Shirley was shocked at the rotund producer's blunt announcement. It seemed so callously cruel to end the tour after what Oliver Craft had gone through to make it possible. Surely the producer appreciated the star's gesture of loyalty.
Oliver Craft took the situation calmly enough. "You plan to cancel the rest of the tour?"
Rothstein glanced at Shirley's distressed face and chuckled. "Let me make myself clear. The tour ends, but the play goes on. The Belasco Theater is open for a show until Christmas week. I can book
in right away for a second limited Broadway run. Four weeks in New York. How does it sound?"
The star sat up and stared at the producer. "Do you think it's a wise move, Abe? We did rather poorly there in the spring."
"That's just it." Rothstein was enthusiastic. "We opened at the wrong time. Our office has been getting letters from people complaining that they missed the play and asking if it could be brought back again. They want you, and I think you should do it, Oliver."
Oliver Craft smiled faintly. "Broadway is very tempting. I would like to finish the run there. What about the managements in the other cities? Can you honorably get us out of our commitments?"
"The Guild has some open time on their new comedy and they are willing to take over the three weeks we have definitely set. Everyone will be happy."
Shirley could see that the prospect pleased Craft. And she was glad that it would give the old man a final chance to return to his beloved Broadway. She was certain that Dr. Trask had told Rothstein that this would be his star's last play. And Oliver Craft would be able to get better medical care in New York. Dr. Trask would only be an hour's flight away.
The star looked at her and asked, "What do you think of it, Shirley?"
"It sounds like a wonderful idea." She smiled.
"Go ahead with it, Abe," Oliver Craft said. "We'll post a bulletin for the company tonight."
"Fine!" Abe was full of the idea. "It will take next week to get into town and have the show set up. We'll open a week from Monday. I'll give the go-ahead to my office right away to start publicity in the New York papers."
He went on explaining the other details to Oliver Craft as Shirley stood silently in the background. Then it came to her. If they were not going to Philadelphia, all Roger's plans would be upset. There would be no opportunity for her to meet his mother, no necessity for her to arrive at the decision she had been worried about. She was both relieved and saddened. Relieved because she was still not certain about herself and Roger; saddened because she liked Oliver Craft's grandson and there was a chance this delay could mean the end of things between them.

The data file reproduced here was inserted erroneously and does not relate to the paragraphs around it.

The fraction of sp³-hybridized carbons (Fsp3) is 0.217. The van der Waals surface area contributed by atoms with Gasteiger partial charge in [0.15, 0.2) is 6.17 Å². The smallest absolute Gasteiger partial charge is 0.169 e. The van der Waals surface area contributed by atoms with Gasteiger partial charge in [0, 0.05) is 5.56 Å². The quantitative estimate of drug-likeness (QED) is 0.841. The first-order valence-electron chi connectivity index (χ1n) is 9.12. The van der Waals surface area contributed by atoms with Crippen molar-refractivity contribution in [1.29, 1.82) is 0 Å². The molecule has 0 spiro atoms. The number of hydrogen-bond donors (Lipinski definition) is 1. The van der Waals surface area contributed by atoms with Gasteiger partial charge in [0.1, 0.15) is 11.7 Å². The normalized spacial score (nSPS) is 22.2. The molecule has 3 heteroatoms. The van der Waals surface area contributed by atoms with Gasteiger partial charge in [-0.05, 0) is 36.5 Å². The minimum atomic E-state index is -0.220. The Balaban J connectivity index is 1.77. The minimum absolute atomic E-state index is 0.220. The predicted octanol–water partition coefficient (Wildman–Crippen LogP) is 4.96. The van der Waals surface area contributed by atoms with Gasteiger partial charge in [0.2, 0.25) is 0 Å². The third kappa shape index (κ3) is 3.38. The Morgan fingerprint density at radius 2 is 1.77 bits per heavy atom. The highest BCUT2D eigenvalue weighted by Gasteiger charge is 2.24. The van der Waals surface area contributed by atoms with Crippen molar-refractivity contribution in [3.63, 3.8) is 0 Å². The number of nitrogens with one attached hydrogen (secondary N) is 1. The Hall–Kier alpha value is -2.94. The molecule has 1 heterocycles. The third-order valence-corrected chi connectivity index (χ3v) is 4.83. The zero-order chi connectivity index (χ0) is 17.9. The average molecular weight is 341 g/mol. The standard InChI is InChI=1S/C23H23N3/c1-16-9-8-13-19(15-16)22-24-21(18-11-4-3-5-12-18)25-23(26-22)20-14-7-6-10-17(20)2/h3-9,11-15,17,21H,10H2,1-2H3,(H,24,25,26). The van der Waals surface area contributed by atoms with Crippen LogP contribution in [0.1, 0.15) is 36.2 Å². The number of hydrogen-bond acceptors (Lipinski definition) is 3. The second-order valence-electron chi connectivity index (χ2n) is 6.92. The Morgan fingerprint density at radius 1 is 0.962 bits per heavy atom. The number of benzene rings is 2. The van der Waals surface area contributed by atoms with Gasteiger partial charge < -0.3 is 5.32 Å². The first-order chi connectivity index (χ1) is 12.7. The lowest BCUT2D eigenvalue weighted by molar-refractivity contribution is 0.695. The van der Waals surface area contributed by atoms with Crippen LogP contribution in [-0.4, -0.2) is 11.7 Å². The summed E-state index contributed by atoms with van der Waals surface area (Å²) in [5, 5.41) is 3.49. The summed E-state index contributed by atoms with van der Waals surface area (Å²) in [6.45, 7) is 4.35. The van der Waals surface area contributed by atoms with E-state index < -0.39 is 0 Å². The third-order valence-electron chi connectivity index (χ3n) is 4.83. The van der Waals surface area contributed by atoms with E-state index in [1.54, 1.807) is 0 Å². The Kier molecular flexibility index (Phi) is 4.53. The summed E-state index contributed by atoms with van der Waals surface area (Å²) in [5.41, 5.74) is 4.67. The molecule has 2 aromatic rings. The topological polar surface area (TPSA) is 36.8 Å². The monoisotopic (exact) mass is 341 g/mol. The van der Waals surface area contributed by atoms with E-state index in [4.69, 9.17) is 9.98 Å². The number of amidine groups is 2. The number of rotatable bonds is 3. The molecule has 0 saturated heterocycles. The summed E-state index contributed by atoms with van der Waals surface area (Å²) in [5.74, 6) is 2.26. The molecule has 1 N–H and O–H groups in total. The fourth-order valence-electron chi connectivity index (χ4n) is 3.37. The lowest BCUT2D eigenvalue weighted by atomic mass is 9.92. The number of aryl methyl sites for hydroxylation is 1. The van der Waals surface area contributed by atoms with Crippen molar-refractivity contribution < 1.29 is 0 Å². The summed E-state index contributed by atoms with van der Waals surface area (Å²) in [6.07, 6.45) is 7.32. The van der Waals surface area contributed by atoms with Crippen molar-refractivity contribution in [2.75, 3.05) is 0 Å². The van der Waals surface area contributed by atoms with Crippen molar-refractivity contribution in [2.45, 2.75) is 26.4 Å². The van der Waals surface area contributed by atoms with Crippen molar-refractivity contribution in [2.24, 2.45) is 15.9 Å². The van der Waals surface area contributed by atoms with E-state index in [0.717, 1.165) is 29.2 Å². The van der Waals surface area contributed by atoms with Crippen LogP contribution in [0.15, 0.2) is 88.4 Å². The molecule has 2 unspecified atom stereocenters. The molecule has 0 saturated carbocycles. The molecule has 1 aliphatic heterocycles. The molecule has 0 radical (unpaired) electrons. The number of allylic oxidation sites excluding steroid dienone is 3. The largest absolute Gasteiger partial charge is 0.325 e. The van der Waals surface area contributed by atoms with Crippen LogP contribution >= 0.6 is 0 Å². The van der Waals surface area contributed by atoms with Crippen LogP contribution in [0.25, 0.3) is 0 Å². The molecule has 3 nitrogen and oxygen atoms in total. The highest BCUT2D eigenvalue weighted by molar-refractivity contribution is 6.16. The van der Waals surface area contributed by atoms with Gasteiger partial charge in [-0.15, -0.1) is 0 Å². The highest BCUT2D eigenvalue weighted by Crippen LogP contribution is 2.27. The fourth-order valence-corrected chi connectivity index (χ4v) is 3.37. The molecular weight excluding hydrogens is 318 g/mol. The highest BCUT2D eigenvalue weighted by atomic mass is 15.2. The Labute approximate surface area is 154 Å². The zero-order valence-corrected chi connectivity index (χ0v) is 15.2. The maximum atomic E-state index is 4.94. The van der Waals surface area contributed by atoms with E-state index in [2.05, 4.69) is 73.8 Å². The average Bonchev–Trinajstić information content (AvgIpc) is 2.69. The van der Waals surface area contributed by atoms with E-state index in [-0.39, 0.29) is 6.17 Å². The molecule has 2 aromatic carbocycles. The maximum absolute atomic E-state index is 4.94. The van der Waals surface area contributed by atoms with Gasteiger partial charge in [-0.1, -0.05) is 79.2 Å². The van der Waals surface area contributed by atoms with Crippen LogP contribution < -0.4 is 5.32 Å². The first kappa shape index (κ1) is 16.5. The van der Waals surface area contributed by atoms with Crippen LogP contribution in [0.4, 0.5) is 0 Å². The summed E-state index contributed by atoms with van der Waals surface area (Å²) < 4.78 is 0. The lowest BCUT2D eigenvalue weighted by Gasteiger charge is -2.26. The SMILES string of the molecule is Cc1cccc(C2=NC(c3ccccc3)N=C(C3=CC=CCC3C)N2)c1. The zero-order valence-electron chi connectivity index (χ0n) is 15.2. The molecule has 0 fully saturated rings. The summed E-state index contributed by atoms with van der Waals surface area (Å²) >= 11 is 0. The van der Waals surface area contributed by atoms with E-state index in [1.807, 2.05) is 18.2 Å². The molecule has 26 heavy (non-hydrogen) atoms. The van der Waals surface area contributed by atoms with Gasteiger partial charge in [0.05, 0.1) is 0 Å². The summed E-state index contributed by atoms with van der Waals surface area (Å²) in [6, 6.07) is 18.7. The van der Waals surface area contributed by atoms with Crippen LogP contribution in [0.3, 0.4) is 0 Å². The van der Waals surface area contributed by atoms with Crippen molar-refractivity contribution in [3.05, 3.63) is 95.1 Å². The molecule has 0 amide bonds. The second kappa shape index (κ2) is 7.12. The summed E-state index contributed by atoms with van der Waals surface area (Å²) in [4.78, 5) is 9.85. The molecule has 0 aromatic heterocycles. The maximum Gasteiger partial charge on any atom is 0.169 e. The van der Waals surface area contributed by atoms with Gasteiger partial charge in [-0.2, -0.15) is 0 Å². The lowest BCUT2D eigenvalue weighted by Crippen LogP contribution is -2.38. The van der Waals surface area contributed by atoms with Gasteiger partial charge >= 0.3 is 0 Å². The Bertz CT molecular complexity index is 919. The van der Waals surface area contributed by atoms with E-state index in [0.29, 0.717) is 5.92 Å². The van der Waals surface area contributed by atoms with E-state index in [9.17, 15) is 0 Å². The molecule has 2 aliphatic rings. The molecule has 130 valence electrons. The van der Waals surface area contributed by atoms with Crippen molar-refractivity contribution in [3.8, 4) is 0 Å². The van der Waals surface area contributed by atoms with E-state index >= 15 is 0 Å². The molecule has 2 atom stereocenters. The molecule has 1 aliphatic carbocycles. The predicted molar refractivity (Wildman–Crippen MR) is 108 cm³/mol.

Roger seemed to take this point of view when he phoned later in the day. "Not coming to Philadelphia," he said. "I don't believe it."
"It's true," she told him. "It will probably be in your local paper by tomorrow."
"But Shirley, I counted on it!" Roger's tone was plaintive.
"I know." Shirley felt genuinely sorry. "But it does seem best for your grandfather. We can work out things later."
"I'm not so sure. I have an idea you weren't too keen on facing Philadelphia, anyway."
This was so close to the truth that Shirley hardly knew what to answer. She said, "You can come to New York any time."
"You can depend on that. You'll see a lot of me," Roger promised.
At the theater that night, the company was generally enthusiastic about the news. It meant a second New York exposure for them in parts which were now perfected, and since they would be looking for jobs in a few weeks, it gave them the added opportunity of scouting the various agents' offices while the show was still playing.
Lyon Phillips grinned at Shirley as they chatted before curtain time. "After next week, I'll have no more worries about sets arriving in time and fitting them into theaters built for half or twice their size. How's the Chief?"
Shirley glanced toward the corridor. "As good as he's been any time lately. He and Mr. Rothstein are talking now. I felt in the way."
"Good old Abe!" Lyon said. "I'll bet he pulled plenty of strings to arrange this. It's the way it should be. The Chief will give his farewell performance before a Broadway audience."
"It doesn't seem possible that this will end. Sometimes I feel it will go on and on." Shirley hesitated. "I don't dare think what's really happening to him. I feel so bad."
"Don't," Lyon advised. "Just accept it day by day. Oliver is occupied by the challenge of all this. The hard part will come for him when he can no longer face an audience. In a way, I'd like to see him go before that happens."
Hugh Deering came up to them, handsome in his uniform of the Communist aide. "On to Broadway," he said. "Does that suit you, Nurse Grant?"